When a child avoids expressing certain emotions that are part of his human condition, such as sadness, jealousy or pain, instead of making them ‘disappear’ as if by magic, what he achieves is that these sensations become encrusted in his unconscious and, from there, begin to regulate your personality and mood. The emotions entrenched in the unconscious can profoundly affect the child’s psychological development, causing the child to feel frustrated with himself, to become an aggressive little boy or, on the contrary, a shy and withdrawn child. In the long run, long-repressed emotions lead to emotional disturbances, behavior disorders, and social integration problems. In this regard, various studies have found that entrenched emotions can also make children sick since emotional imbalances weaken their immune system and make them more vulnerable to diseases.
Learn to manage emotions instead of repressing them
The key for a child to have healthy emotional development lies in teaching him to regulate his emotions. It is about the little one accepting and understanding his own emotions so that he does not try to suppress them, but redirect them. In this sense, parents have an enormous responsibility since they are in charge of teaching their children to manage those emotions and thoughts that society classifies as ‘negative’.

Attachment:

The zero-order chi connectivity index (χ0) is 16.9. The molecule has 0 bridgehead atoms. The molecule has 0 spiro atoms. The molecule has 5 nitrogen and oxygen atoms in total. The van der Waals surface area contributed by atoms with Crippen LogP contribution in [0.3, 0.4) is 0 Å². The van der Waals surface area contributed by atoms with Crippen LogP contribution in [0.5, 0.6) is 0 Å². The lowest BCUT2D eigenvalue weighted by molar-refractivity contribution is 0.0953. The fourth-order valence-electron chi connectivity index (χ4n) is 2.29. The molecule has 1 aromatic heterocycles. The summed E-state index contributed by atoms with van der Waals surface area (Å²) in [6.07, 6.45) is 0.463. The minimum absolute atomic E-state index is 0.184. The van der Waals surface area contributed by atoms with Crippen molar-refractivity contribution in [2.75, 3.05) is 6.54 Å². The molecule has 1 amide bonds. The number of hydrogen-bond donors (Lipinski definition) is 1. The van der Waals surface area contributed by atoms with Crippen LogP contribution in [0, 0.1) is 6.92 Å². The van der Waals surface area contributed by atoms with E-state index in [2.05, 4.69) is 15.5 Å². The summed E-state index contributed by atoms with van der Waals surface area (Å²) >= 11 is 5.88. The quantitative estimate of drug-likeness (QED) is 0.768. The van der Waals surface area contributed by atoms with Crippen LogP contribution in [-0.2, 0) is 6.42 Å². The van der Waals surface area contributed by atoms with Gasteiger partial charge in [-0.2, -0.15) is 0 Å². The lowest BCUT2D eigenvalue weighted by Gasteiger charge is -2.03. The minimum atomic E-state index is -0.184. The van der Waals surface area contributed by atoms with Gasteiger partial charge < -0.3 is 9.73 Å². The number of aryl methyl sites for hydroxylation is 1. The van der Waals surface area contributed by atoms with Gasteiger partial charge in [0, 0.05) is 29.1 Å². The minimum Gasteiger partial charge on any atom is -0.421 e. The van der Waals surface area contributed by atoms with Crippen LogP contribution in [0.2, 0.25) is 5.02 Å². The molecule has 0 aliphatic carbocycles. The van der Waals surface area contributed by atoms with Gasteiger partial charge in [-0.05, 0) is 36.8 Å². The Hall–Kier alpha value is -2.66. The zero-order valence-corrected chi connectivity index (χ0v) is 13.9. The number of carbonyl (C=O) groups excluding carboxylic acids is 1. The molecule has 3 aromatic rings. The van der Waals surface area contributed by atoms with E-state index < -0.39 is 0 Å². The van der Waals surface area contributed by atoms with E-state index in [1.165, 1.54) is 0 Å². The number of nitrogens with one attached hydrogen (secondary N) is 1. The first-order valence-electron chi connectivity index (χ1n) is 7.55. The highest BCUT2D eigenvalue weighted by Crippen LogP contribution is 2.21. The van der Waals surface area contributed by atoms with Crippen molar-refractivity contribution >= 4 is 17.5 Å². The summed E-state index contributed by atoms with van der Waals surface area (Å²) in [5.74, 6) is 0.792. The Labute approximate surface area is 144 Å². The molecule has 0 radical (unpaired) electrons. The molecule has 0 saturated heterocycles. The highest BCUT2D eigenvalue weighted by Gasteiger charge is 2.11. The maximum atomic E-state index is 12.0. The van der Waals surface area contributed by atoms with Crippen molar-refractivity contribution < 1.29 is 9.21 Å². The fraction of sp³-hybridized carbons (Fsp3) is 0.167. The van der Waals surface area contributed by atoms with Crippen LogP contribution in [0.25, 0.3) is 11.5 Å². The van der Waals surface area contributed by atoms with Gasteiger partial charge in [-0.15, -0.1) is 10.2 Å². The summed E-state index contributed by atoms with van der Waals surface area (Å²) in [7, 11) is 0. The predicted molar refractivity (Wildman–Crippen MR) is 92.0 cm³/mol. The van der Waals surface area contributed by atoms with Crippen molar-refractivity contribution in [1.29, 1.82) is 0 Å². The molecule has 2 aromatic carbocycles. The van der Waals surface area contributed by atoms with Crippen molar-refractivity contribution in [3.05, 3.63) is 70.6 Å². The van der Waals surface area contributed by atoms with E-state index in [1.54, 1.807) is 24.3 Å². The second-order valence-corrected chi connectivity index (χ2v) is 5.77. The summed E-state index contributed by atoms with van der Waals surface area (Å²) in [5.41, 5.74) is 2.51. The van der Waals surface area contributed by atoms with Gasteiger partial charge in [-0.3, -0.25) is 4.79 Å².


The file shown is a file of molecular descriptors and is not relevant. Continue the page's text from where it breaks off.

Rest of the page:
- Encourage your children to talk about their emotions and thoughts. In this way, they will feel more confident to express their feelings, they will stop perceiving them as something negative, and they will learn to be more open emotionally. This will not only benefit your emotional development but will also make your social interactions easier.
- Accept and respect their emotions. Avoid reprimanding them if they talk to you about their ‘negative’ thoughts or feelings. Let them know that you accept what they are feeling and that you respect their views, although they must learn to deal with those emotions.
- Teach them to put their feelings into words. It is very difficult for children to express their feelings in words because they have a very limited vocabulary, and it is difficult for them to understand their own feelings. Therefore, a good strategy to help them manage their emotions is to encourage them to express in words what they feel, helping them to name each emotional state.
- Help them build their own emotional resources. Every child is different, so you can’t expect your children to think the same as their friends or cousins or to be excited about the same things. Each child needs to develop their own strategies for accepting and dealing with their emotions. An easy way to help them is by presenting them with conflicts and problems so that they think about what they would do if they were in those circumstances.